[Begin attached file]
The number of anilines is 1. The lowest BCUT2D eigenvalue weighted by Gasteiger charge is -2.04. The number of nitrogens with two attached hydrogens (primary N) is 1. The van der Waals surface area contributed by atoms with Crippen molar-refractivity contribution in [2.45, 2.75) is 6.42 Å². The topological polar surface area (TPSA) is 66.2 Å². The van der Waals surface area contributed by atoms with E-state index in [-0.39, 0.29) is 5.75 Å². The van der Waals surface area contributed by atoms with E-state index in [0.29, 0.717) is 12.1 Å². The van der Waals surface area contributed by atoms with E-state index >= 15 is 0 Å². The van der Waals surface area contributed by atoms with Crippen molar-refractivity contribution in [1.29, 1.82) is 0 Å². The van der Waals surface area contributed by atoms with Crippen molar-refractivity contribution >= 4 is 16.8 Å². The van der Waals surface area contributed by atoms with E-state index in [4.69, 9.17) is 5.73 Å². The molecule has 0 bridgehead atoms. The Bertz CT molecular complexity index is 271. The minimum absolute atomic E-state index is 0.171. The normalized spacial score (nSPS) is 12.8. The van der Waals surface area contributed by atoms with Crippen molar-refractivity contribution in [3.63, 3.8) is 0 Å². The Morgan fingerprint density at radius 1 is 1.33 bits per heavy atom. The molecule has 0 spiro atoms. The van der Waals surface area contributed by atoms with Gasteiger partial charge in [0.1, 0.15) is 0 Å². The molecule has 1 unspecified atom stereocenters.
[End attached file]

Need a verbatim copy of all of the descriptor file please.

The number of anilines is 1. The lowest BCUT2D eigenvalue weighted by Gasteiger charge is -2.04. The number of nitrogens with two attached hydrogens (primary N) is 1. The van der Waals surface area contributed by atoms with Crippen molar-refractivity contribution in [2.45, 2.75) is 6.42 Å². The topological polar surface area (TPSA) is 66.2 Å². The van der Waals surface area contributed by atoms with E-state index in [-0.39, 0.29) is 5.75 Å². The van der Waals surface area contributed by atoms with E-state index in [0.29, 0.717) is 12.1 Å². The van der Waals surface area contributed by atoms with E-state index >= 15 is 0 Å². The van der Waals surface area contributed by atoms with Crippen molar-refractivity contribution in [1.29, 1.82) is 0 Å². The van der Waals surface area contributed by atoms with Crippen molar-refractivity contribution >= 4 is 16.8 Å². The van der Waals surface area contributed by atoms with E-state index in [4.69, 9.17) is 5.73 Å². The molecule has 0 bridgehead atoms. The Bertz CT molecular complexity index is 271. The minimum absolute atomic E-state index is 0.171. The normalized spacial score (nSPS) is 12.8. The van der Waals surface area contributed by atoms with Crippen molar-refractivity contribution in [3.63, 3.8) is 0 Å². The Morgan fingerprint density at radius 1 is 1.33 bits per heavy atom. The molecule has 0 spiro atoms. The van der Waals surface area contributed by atoms with Gasteiger partial charge in [0.1, 0.15) is 0 Å². The molecule has 1 unspecified atom stereocenters.